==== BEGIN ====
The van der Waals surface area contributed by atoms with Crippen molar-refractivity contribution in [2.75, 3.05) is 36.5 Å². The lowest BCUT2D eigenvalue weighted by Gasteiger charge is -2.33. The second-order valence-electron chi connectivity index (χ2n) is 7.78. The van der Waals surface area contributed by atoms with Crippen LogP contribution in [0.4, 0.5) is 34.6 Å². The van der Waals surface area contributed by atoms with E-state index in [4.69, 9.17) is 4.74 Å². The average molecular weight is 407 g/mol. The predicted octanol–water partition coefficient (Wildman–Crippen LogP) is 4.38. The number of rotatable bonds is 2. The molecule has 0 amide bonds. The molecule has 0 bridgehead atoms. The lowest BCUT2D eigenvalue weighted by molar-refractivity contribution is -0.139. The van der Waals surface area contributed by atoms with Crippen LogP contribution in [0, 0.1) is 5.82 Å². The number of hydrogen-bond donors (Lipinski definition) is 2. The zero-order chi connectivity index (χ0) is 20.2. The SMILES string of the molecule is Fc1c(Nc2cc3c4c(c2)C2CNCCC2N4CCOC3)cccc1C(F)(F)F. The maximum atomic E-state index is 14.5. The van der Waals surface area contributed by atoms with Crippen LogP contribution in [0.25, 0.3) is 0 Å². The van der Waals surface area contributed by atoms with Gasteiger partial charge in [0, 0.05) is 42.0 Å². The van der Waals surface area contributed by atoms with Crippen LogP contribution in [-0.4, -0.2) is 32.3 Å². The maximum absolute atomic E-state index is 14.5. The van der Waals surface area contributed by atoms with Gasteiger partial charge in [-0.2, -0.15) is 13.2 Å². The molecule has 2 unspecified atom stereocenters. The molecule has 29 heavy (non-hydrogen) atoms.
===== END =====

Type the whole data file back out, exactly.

The van der Waals surface area contributed by atoms with Crippen molar-refractivity contribution in [2.75, 3.05) is 36.5 Å². The lowest BCUT2D eigenvalue weighted by Gasteiger charge is -2.33. The second-order valence-electron chi connectivity index (χ2n) is 7.78. The van der Waals surface area contributed by atoms with Crippen LogP contribution in [0.4, 0.5) is 34.6 Å². The van der Waals surface area contributed by atoms with E-state index in [4.69, 9.17) is 4.74 Å². The average molecular weight is 407 g/mol. The predicted octanol–water partition coefficient (Wildman–Crippen LogP) is 4.38. The number of rotatable bonds is 2. The molecule has 0 amide bonds. The molecule has 0 bridgehead atoms. The lowest BCUT2D eigenvalue weighted by molar-refractivity contribution is -0.139. The van der Waals surface area contributed by atoms with Crippen LogP contribution in [0, 0.1) is 5.82 Å². The number of hydrogen-bond donors (Lipinski definition) is 2. The zero-order chi connectivity index (χ0) is 20.2. The SMILES string of the molecule is Fc1c(Nc2cc3c4c(c2)C2CNCCC2N4CCOC3)cccc1C(F)(F)F. The maximum atomic E-state index is 14.5. The van der Waals surface area contributed by atoms with Crippen LogP contribution in [0.25, 0.3) is 0 Å². The van der Waals surface area contributed by atoms with Gasteiger partial charge in [0, 0.05) is 42.0 Å². The van der Waals surface area contributed by atoms with Crippen LogP contribution in [-0.4, -0.2) is 32.3 Å². The maximum absolute atomic E-state index is 14.5. The van der Waals surface area contributed by atoms with Gasteiger partial charge in [-0.2, -0.15) is 13.2 Å². The molecule has 2 unspecified atom stereocenters. The molecule has 29 heavy (non-hydrogen) atoms.